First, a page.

Corporate ESG Profiles and Investor Horizons, with Laura Starks and Qifei Zhu
We consider the role investor horizon plays in institutional investors’ preferences for firms with higher Environmental, Social, and Governance (ESG) profiles. We show that investors with longer horizons have stronger preferences for higher ESG firms and we confirm these results through difference-in-differences tests of shocks to firms’ ESG reputations from changes in the FTSE4Good Index. We further find, consistent with implications of the importance of investor horizon in ESG preferences, investors behave more patiently toward the higher ESG firms in their portfolios as compared to their other holdings, selling relatively less after negative earnings surprises or poor stock returns.
- Presented at the 2016 JOIM “Long-run Risks, Returns and ESG Investing” Conference, 2018 Western Finance Association Annual Meeting, 2018 Financial Management Association Annual Meeting, and Best quantitative paper at the 2018 PRI Academic Network Conference
Product Differentiation, Benchmarking and Corporate Fraud, with Audra Boone, Billy Grieser and Rachel Li
We find that product market differentiation is an economically meaningful and robust predictor of accounting fraud. Controlling for traditional measures of competition and large tariff reductions does not influence this finding. Thus, product differentiation appears to capture a unique relation between competition and fraud, which we posit is driven by the firm’s external information environment. To help establish identification, we exploit product similarities with rivals issuing IPOs, as well as cross-sectional variation in firm complexity, institutional ownership, analyst coverage, and financial statement comparability. Our analysis suggests that lower product differentiation enhances external monitoring, which disciplines manager reporting behavior.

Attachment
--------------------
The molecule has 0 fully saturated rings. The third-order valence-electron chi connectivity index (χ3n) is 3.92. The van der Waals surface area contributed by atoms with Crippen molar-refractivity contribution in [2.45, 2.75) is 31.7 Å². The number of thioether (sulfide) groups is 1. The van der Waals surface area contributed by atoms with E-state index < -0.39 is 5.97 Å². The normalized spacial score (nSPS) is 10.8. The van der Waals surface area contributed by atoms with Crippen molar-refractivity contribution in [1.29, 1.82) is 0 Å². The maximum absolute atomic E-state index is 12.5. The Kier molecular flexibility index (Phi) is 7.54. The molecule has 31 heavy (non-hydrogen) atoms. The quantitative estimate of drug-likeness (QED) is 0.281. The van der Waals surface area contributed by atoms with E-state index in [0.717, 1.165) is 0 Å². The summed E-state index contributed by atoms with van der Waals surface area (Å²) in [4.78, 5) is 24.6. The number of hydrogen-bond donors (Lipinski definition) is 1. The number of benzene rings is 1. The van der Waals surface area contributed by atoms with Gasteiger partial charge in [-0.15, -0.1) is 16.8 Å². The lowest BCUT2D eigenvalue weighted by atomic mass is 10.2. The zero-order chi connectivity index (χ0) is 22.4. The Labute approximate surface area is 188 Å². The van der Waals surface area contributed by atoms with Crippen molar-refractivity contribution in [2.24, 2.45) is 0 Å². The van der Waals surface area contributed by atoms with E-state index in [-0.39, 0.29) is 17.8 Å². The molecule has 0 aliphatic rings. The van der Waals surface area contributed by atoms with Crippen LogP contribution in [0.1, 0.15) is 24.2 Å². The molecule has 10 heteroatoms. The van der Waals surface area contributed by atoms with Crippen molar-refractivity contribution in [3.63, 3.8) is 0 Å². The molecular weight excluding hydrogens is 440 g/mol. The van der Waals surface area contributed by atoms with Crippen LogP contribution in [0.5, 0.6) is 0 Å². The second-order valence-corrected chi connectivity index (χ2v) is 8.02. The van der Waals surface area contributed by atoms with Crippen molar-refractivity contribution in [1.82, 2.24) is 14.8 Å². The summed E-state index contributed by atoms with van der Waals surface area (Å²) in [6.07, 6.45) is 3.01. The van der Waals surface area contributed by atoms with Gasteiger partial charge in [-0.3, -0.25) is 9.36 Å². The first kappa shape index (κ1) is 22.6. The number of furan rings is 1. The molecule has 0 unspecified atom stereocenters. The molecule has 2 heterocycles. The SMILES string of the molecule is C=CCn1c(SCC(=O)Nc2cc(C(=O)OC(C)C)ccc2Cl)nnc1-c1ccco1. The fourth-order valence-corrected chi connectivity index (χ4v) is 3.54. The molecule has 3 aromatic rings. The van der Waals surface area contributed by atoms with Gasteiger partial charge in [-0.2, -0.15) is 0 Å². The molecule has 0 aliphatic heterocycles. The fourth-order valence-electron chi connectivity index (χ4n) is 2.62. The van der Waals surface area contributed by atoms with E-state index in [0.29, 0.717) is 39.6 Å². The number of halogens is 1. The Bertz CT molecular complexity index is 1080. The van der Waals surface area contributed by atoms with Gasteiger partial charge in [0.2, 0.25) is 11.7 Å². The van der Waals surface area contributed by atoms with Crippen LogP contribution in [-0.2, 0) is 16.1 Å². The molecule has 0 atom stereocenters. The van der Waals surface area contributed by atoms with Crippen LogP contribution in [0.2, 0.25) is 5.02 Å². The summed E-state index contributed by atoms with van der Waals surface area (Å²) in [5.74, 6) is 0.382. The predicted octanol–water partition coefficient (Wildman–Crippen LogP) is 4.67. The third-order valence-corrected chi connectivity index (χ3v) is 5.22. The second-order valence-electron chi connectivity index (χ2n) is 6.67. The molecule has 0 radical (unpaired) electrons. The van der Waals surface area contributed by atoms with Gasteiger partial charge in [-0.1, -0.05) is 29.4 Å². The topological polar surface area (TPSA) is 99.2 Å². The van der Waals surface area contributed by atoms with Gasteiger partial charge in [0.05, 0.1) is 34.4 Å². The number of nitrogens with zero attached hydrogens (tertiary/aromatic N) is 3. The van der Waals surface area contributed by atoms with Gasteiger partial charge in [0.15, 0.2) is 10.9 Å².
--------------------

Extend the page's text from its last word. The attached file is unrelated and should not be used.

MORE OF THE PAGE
- Presented at the 2018 Financial Management Association Annual Meeting (semi-finalist for best paper), Drexel University, Clemson University, Southern Methodist University, Texas Christian University, New Zealand Finance Conference (Best Paper)
The Effect of Mergers on Human Capital: Evidence from Sell-Side Analysts (Job Market Paper)
I find that when brokerage houses merge, acquiring house analysts temporarily produce less accurate estimates. This temporary impairment suggests that the merging process can distract high-skilled employees. Furthermore, high-quality analysts, especially when redundant, often leave target houses to avoid covering new firms. This attrition suggests that high-skilled employees exercise outside options to avoid abandoning human capital. As a consequence of these effects, the forecast error in merged houses remains elevated by 10% for two years, thus impairing information quality in financial markets. I conclude that mergers can temporarily, but significantly, impair firms’ ability to acquire, develop, and retain human capital.
- Presented at the 2016 FMA Doctoral Student Consortium
- Presented at the 2016 FMA Conference
We study how property-rich and property-poor districts respond to funding changes under a wealth equalization policy, using an instrument to exogenously identify funding changes. We find that property-rich districts reduce their tax rates and issue debt for capital expenditures after the state redistributes some of their funding to poorer districts. In contrast, when property-poor districts receive additional funding, this spending correlates with investments, such as employing more and better teachers, implying that properly recaptured and redistributed funds may increase quality in property-poor districts.
- Presented at 42nd Annual Education and Finance Policy Conference